Tuesday, August 23, 2011


This vivid magenta ice cream is wonderfully easy to make and, for the most part, is free. Go and pick the elderberries now - they look like deep purple versions of mistletoe; small berries in a bunch, hanging from an eight-stemmed stalk. You'll find them in trees amongst early sloes and damsons and they'll be around for the next month. Their taste is musky and sharp and much less versatile than the blackberry - we don't use them in cooking very much - but get them swimming in sugar and they become berrily potent and sweet.



600ml double cream
100g caster sugar
4 egg yolks, room temperature, whisked
200g elderberries, de-stalked and washed
150g caster sugar

Heat the cream and sugar in a large saucepan and whisk until the sugar has dissolved. Bring to the boil and gently and slowly whisk in the egg yolks until thickened to a custard and evenly mixed. Set aside.

In another pan, gently heat the elderberries with the sugar, until the sugar has dissolved and the elderberries are just bursting. You do not want to overcook the berries but make them plump and juicy. Sieve the berries into another bowl, leaving pips and bits of rogue foliage behind. When both the custard and compote are cooled mix them together in a shallow metal bowl. Cover with cling film or tin foil and place in the fridge for 30 minutes to chill and set.

After 30 minutes give the custard a whisk and, unless you have a trendy ice cream machine, transfer to the freezer. Every two hours, whisk up the ice cream so that any ice crystals are mixed in. Do this two or three times before leaving the ice cream to set and freeze before serving. Mine took just over a night and a day to freeze but it depends on the temperature and the fullness of your freezer. It is best eaten within the week but can stay frozen, well covered, for longer.

Scrumptious with crushed Amaretti biscuits and a few fresh mint leaves.

Monday, August 15, 2011


A late post, mid-August, back in London. Books for Cooks has shut up shop for the month so freedom has swiftly drifted in.

Last week was spent in southern France where evenings were fed with hazy cooking, whirling up fresh finds from the heaving markets of Agde, Grau D'Agde, and Clermont L'Herault. Crisp bread, fresh mackerel, calamari, best tomato salads, and cheese, oh cheese. Pale, chilled rose was decanted into a plastic tub from a nozzle in the wall, and drunk with devotion and constancy. (Smug).

We had one nasty bouillabaisse - an ancient, bitty, muddy stock - which came as a stiff reminder of why using vibrant, in-season ingredients can transform a dish from dismal to delightful. Picking out the good'ns makes cooking an effortless success.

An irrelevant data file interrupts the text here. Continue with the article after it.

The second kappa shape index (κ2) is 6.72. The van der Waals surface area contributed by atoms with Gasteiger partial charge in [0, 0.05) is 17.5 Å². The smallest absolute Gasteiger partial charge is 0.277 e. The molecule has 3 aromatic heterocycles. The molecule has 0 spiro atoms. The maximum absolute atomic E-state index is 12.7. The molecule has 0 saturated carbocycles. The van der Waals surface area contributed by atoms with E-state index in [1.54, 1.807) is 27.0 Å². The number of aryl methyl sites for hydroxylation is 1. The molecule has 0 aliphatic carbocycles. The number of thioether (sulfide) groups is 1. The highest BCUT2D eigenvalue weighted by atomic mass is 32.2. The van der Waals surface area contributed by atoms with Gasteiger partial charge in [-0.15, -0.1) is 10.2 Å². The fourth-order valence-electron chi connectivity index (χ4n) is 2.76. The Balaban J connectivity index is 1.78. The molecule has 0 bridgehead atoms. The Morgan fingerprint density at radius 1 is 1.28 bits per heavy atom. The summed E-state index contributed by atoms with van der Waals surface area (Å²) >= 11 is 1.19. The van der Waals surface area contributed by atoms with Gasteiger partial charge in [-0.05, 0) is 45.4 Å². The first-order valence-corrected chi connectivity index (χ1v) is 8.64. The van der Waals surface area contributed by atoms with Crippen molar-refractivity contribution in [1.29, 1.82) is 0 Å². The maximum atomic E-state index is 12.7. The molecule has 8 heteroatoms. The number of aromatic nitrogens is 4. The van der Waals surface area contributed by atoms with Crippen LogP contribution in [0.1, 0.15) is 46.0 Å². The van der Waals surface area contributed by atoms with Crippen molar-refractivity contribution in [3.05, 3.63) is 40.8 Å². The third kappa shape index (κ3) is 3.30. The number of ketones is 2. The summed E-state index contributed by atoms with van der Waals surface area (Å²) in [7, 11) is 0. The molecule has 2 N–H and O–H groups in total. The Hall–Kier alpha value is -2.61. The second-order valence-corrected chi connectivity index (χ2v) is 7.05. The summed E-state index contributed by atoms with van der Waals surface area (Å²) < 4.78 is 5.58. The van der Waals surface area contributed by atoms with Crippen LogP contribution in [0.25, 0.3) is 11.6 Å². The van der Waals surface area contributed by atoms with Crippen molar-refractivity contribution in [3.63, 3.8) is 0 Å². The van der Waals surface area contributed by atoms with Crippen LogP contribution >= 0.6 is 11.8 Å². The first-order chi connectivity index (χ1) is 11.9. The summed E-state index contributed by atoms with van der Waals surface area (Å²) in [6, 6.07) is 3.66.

Back in the cittaaay with time on my hands and August ingredients to play with its the aubergine that I've got it in for. Melanzane parmigiana, marinated aubergine, deep-fried eggplant. That unmistakeable rubber skin, a deep purple, an earthy musk, a friend to any late summer salad...



4-6 British lamb cutlets
1 large aubergine, sliced length ways
2 tbsps salt
2 tbsps extra virgin olive oil
1 tbsp salted butter
2 shallots, finely sliced
1 large clove garlic, crushed
1 beef tomato, roughly chopped
50g creme fraiche
handful fresh thyme, torn
150g Parmesan cheese, grated
black pepper

Preheat the oven to 180 C/ 380 F/ Gas 3.

Prepare the cutlets, covering then in olive oil, and a good helping of salt and pepper. Cover with clingfilm and set aside.

Place the aubergine slices in a colander and scatter with salt. Leave to sit for 30 mins so that the excess moisture is drawn out. Dab the aubergine dry with kitchen towel, wiping it free of any white droplets that appear. Heat up 2 tbsps olive oil on a medium to high heat and add the aubergine slices. Fry on each side until golden brown. Remove from the pan and drain on another piece of kitchen towel.

Melt the butter in the same pan and add the shallots. Cook until soft. Add the garlic and tomatoes and fry for 3 minutes.

Place the aubergine and the tomato mix into a small oven dish.

Pour the creme fraiche into a clean saucepan and bring to a simmer. Add half the Parmesan,the thyme and a seasoning of black pepper. Stir until the cheese has melted. Drizzle the sauce over the aubergine and tomato with the rest of the Parmesan. Place the dish in the oven and bake for approx. 20 mins or until golden on top. Take the aubergines from the oven and leave to cool slightly.

Put a large frying pan on a high heat. Drop a splash of oil in the pan; if it hisses, it is hot enough for the cutlets. Cook for 3 mins on each side until the meat has browned and the fat is crisp.

Spoon the aubergines into a shallow bowl or pasta dish. Place the lamb on top with a few springs of fresh thyme.

The aubergines create the most delicious sauce so, when you've finished, either mop it up with a hunk of good bread or sip it straight from the bowl! Very good with orzo for some starchy love.